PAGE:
Kristina Varjan has been dedicating herself to the art of making pine needle baskets for the past four years.
It’s a labor-intensive experience that’s hard on the eyes. For an artist who spent years restoring Navajo rugs and never thought she’d be doing such meticulous and demanding work again, it’s turned out to be completely pleasurable.
“A stone, shell or fossil is the beginning point of each basket,” says Varjan, whose show “Presentations: Baskets of Peace by Kristina Varjan opens on August 3 at OTA Contemporary. “They help determine the shape of and colors within the baskets.”
The history of pine needle baskets stretches back thousands of years. Before she made her first baskets, Varjan hunted down every book she could find that documented the various processes involved with making pine needle baskets.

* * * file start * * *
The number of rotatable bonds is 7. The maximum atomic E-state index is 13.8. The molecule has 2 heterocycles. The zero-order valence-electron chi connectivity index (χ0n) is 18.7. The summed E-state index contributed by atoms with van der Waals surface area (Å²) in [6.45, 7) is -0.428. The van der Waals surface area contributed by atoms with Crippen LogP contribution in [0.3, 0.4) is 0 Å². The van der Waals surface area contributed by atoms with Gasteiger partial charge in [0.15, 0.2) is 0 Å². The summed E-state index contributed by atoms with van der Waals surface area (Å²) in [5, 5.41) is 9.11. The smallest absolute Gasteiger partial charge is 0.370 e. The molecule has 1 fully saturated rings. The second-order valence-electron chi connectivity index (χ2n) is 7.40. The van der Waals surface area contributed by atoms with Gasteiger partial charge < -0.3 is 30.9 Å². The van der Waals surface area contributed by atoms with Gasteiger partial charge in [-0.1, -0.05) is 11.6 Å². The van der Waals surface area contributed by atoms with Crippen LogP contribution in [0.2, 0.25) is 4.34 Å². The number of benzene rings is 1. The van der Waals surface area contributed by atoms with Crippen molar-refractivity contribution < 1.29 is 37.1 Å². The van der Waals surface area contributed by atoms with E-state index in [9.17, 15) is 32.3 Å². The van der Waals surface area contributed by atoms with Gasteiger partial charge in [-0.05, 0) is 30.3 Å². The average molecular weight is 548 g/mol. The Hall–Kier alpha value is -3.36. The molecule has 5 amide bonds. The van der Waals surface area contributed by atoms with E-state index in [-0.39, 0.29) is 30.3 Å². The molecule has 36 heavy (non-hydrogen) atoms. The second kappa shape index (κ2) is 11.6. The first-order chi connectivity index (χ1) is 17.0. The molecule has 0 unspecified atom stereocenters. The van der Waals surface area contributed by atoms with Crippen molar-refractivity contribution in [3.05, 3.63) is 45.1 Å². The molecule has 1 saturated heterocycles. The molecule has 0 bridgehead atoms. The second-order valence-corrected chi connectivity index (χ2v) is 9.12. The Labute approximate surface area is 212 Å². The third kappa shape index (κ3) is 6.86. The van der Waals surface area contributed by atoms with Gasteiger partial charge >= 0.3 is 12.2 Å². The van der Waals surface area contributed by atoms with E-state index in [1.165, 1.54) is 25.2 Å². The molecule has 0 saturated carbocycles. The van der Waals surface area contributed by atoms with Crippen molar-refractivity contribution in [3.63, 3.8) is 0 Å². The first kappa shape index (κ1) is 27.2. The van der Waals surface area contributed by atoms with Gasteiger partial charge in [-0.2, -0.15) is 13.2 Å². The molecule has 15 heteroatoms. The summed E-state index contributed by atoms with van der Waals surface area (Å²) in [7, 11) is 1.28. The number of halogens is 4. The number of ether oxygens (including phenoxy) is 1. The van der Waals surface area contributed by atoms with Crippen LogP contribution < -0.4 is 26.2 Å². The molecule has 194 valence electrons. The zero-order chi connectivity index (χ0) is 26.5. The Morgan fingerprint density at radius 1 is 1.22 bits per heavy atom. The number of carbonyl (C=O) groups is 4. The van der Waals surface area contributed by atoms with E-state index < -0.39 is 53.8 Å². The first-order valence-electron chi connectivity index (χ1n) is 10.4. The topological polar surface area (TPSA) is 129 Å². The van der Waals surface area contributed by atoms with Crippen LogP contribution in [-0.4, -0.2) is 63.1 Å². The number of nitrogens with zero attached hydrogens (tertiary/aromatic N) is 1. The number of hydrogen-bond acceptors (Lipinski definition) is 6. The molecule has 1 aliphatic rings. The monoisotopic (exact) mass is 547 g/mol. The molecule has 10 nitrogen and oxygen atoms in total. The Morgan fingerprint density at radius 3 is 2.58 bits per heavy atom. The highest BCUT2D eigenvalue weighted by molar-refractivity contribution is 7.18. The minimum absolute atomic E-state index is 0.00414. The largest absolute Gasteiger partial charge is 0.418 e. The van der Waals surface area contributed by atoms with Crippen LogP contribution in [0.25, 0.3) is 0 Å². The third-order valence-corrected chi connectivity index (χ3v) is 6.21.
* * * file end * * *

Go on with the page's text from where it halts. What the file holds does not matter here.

“I don’t add color to the pine needles, and I stay away from chemical dyes,” she says. “Beads are woven into the baskets. Fossils, shells and stones that are in the bottom of the baskets are glued into pieces of leather.”
For Varjan, making pine needle baskets is a meditative experience. A New York-born former dancer who had been a member of the New York City Ballet and Pennsylvania Ballet decades ago, Varjan is a highly accomplished practitioner of Aikido, a Japanese martial art that focuses on harmony with one’s opponent to bring peaceful resolutions to situations involving conflict. She teaches seminars throughout the U.S. and Europe and is known worldwide as one of the most accomplished women in the art of Aikido.
“It’s a ritualistic feeling to hold one of my baskets with both hands,” she explains about her work, which is functional as well as beautiful. “Holding them is a big part of the experience.”
Varjan displays a dozen new pieces that were created this year, including one adorned with soft but strong mgambo seeds, commonly known as Hawaiian pussywillows.